To illustrate, in one example the assessor might enter in a value of 65%, with 100% being, the best evaluation and 0% being the worst evaluation. In such example, the first value may be, for example, 50%, and the first predetermined characteristic may be defined to mean that the first numerical input is greater than the first value. In this example, since the first numerical input (65%) is greater than the first value (50%), the first numerical input meets the first predetermined characteristic, and therefore the assessor may then be prompted to identify evidence that supports the first numerical input. Such "evidence" may be in various forms. For instance, it may be visible evidence that is simply affirmed by the assessor. In other embodiments it may be documentary evidence that is identified by name by the assessor.
In an alternative embodiment of this invention, the first input may be a true/false or yes/no input, a numerical input, or a textual input. In addition, the first input may be a selection of only one item from a list of several choices. For example, with reference to the above illustration, an assessor may be asked to select one from the following list in response to the statement: very well, adequately, not well, not at all. Alternatively, the first input may be a selection of one or more applicable items from a list of several choices.
In one embodiment the "evidence" may be affirmed by the assessor if the assessor indicates that the process or system is demonstrable (i.e., can be demonstrated). If the process or system is demonstrable, then the first numerical input may be validated for subsequent evaluation. If the system or process is not demonstrable, then validation of the first numerical input may be inhibited until the assessor indicates that the system or process is demonstrable or until the assessor changes the first numerical input to have a second predetermined characteristic in relationship to the first value. In this context, "validation" means that the numerical input is accepted by or into the computer for future evaluation.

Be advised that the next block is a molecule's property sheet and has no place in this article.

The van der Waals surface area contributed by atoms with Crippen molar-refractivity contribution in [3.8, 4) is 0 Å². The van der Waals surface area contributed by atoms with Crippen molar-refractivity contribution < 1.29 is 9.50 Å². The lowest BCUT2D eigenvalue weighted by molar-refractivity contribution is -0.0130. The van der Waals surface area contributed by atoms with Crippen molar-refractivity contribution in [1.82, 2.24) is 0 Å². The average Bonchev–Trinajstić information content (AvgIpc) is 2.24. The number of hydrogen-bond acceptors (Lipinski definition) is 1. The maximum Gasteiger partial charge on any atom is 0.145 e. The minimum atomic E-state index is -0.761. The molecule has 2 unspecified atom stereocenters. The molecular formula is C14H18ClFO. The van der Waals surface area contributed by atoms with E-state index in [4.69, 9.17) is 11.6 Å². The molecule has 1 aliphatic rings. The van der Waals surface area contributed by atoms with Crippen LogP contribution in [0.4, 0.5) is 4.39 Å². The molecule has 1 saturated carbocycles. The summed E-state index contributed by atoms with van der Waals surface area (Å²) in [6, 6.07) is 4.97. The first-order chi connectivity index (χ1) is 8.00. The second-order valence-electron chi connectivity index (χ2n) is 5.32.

In some embodiments, if evidence is not identified that supports the first input, then the display of subsequent questions may be inhibited until the evidence is identified or until the first input is changed to have the second predetermined characteristic in relation to the first value.
In an embodiment of the invention the "second predetermined characteristic" may be defined to mean that the first input is less than the first value. In the example given above, if the first value is 50% and the assessor indicates that the first input is 65%, then the assessor may be asked to indicate that the process or system is demonstrable. If the assessor does so, then validation and/or display of subsequent questions proceeds. If the assessor does not, then validation may be inhibited, and/or the display of subsequent questions may be inhibited, until the assessor indicates that the process or system is demonstrable, or until the assessor changes the first input to be below 50% (e.g., 45%).